Get a feel for your school’s learning environment
This school climate survey template asks parents to share their thoughts on many of the issues that affect a school’s climate.
Our school climate survey template was created by the Harvard Graduate School of Education to help you gauge the overall attitudes that govern your school’s atmosphere. Whether you want to get a better understanding of how much your school values diversity or how motivating classroom lessons are, you can use this survey to find out where you need to make improvements.
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School climate reflects how members of a school community—from students and parents to educators and school personnel—experience that school. This includes interpersonal relationships, values, goals, student engagement, teaching practices, and other traits and policies that contribute to the quality of the environment.
School climate can play a critical role in the student experience. As the U.S. Department of Education notes, research shows that when schools and districts prioritize school climate improvement, students are more likely to be engaged, develop positive relationships with each other and adults, demonstrate positive behavior, and perform better academically. All of that adds up to a higher chance that students will succeed both within and outside of the classroom.
Positive school climates provide the right environment, resources, and relationships for children to thrive—and school climate data will show exactly how safe, supported, and accepted they feel.
In addition to allowing school staff and educators to interpret the atmosphere at their school, school climate data is also helpful for identifying benchmarks and developing an ongoing school climate improvement plan that’s specific to the needs of the school. Because in order to strengthen school climate, schools have to be able to measure it.
For example, a school or district might make critical decisions around improving belonging and inclusion, a key component of school climate, based on patterns uncovered in school climate data. Down the line, new data can help determine the effectiveness of interventions, how much progress was made, and where school personnel should focus additional resources.
By using school climate data to track and measure school life, sense of belonging, and interpersonal relationships, school leaders can get a more nuanced view of the lived experiences of the school community. From elementary school to middle and high school, students learn best in supportive learning environments. This kind of school climate data will shed light on child behavior, student achievement gaps, and, for high school students especially, attendance and graduation rates.
School climate data can also benefit school staff. The data will provide another perspective into teacher satisfaction and may even reveal opportunities to gather educators’ feedback on school climate and decrease teacher and staff turnover.
Finally, school climate data can help school leaders initiate conversation and collaboration with the school community. With objective data in hand, they can engage students, parents, educators, and staff members and involve them in school climate improvement plans. By connecting with stakeholders and community partners and being transparent about survey responses, you’ll pave the way for better investment in any plans to remodel school policies, programs, or values.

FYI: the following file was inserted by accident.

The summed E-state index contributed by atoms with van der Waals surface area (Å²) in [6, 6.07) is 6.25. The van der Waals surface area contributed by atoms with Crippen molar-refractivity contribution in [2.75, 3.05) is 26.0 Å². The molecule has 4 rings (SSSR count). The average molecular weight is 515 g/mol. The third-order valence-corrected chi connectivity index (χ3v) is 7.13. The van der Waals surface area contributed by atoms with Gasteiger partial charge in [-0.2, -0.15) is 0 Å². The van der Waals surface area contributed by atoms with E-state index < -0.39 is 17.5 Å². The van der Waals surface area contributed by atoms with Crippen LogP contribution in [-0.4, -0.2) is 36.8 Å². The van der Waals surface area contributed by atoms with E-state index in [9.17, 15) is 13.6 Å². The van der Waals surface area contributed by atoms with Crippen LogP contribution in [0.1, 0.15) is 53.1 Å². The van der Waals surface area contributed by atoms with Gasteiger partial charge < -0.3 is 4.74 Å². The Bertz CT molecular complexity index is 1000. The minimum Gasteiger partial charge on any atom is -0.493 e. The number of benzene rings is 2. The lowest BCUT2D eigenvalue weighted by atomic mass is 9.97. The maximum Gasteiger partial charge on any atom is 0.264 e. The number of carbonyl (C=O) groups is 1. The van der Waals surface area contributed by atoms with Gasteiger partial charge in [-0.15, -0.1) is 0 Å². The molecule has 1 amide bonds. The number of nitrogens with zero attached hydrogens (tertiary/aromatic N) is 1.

No matter their grade level, students can’t learn effectively if they feel unsafe and unsupported. In fact, a safe learning environment is essential for a positive school climate—and vice versa. When it comes to school life, safety can encompass a lot of things, including physical safety, emotional safety, bullying or cyberbullying, school health and safety policies, and emergency preparedness. In the process of school climate improvement, schools can use surveys to assess and respond to any of these issues.
According to the American Psychological Association (APA), research shows “bullying can be significantly reduced through comprehensive school-wide programs designed to change group norms and improve school climate.” Among other things, the APA recommends individual intervention for students at heightened risk and intensive, sustained training for students, educators, school staff and community members. A student survey, particularly a Bullying Survey, is a great way to put these recommendations into practice. With direct feedback from student and parent respondents, school leaders can pinpoint how and when to address bullying and even identify warning signs and stop bullying behavior before it happens.
Measuring student engagement is another opportunity to nurture a safe learning environment and get actionable feedback from respondents. This can be especially effective if the survey is tied to the particular issues or needs of the school community. For example, many educators and school leaders have used surveys to help students adapt to distance learning during the coronavirus pandemic. Others have recognized that diversity, equity, and inclusion are more important than ever and used student and parent surveys to understand school community demographics. With the survey data that’s collected, they’re able to take better, more effective steps to ensure that students feel safe, engaged, and respected.
Using the school climate survey template, schools can ask parents to share their perspective on issues that affect school climate. Here are some examples of the school climate data you can expect to see:
You can also create a parent survey to assess the overall ability of your school to foster learning and meet students’ needs. Customize this school climate survey template and add questions to make this survey specific to your school.
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